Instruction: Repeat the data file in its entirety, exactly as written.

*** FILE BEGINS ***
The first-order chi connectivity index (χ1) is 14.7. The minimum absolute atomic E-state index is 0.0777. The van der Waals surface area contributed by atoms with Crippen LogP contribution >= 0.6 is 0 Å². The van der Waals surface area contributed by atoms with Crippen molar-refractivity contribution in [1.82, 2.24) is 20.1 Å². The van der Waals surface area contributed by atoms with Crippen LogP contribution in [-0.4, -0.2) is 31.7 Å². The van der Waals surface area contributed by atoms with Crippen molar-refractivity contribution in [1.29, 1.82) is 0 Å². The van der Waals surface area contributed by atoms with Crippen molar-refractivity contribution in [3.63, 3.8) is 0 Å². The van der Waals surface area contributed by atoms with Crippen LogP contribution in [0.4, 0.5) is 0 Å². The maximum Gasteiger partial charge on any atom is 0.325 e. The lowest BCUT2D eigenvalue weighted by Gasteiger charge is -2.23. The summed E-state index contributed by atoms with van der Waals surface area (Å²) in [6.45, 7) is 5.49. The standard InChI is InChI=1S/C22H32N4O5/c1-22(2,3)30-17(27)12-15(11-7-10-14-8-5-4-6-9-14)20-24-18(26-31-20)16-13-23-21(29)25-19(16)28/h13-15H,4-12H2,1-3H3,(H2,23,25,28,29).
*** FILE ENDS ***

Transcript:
The first-order chi connectivity index (χ1) is 14.7. The minimum absolute atomic E-state index is 0.0777. The van der Waals surface area contributed by atoms with Crippen LogP contribution >= 0.6 is 0 Å². The van der Waals surface area contributed by atoms with Crippen molar-refractivity contribution in [1.82, 2.24) is 20.1 Å². The van der Waals surface area contributed by atoms with Crippen LogP contribution in [-0.4, -0.2) is 31.7 Å². The van der Waals surface area contributed by atoms with Crippen molar-refractivity contribution in [1.29, 1.82) is 0 Å². The van der Waals surface area contributed by atoms with Crippen molar-refractivity contribution in [3.63, 3.8) is 0 Å². The van der Waals surface area contributed by atoms with Crippen LogP contribution in [0.4, 0.5) is 0 Å². The maximum Gasteiger partial charge on any atom is 0.325 e. The lowest BCUT2D eigenvalue weighted by Gasteiger charge is -2.23. The summed E-state index contributed by atoms with van der Waals surface area (Å²) in [6.45, 7) is 5.49. The standard InChI is InChI=1S/C22H32N4O5/c1-22(2,3)30-17(27)12-15(11-7-10-14-8-5-4-6-9-14)20-24-18(26-31-20)16-13-23-21(29)25-19(16)28/h13-15H,4-12H2,1-3H3,(H2,23,25,28,29).